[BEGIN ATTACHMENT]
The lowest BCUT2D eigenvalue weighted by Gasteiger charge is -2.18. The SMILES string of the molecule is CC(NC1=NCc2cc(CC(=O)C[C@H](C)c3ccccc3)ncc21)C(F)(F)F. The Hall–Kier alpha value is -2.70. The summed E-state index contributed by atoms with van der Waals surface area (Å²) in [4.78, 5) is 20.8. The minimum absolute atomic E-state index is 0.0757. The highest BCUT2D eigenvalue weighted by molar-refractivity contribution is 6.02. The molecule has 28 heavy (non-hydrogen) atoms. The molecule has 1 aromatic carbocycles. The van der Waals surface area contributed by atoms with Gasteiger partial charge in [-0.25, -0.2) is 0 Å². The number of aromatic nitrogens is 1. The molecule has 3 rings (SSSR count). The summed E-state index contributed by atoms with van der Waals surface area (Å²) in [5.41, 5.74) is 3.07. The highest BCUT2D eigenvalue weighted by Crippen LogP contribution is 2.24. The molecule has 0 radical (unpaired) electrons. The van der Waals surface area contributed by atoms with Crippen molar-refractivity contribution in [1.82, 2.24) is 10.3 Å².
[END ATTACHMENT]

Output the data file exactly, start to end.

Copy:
The lowest BCUT2D eigenvalue weighted by Gasteiger charge is -2.18. The SMILES string of the molecule is CC(NC1=NCc2cc(CC(=O)C[C@H](C)c3ccccc3)ncc21)C(F)(F)F. The Hall–Kier alpha value is -2.70. The summed E-state index contributed by atoms with van der Waals surface area (Å²) in [4.78, 5) is 20.8. The minimum absolute atomic E-state index is 0.0757. The highest BCUT2D eigenvalue weighted by molar-refractivity contribution is 6.02. The molecule has 28 heavy (non-hydrogen) atoms. The molecule has 1 aromatic carbocycles. The van der Waals surface area contributed by atoms with Gasteiger partial charge in [-0.25, -0.2) is 0 Å². The number of aromatic nitrogens is 1. The molecule has 3 rings (SSSR count). The summed E-state index contributed by atoms with van der Waals surface area (Å²) in [5.41, 5.74) is 3.07. The highest BCUT2D eigenvalue weighted by Crippen LogP contribution is 2.24. The molecule has 0 radical (unpaired) electrons. The van der Waals surface area contributed by atoms with Crippen molar-refractivity contribution in [1.82, 2.24) is 10.3 Å².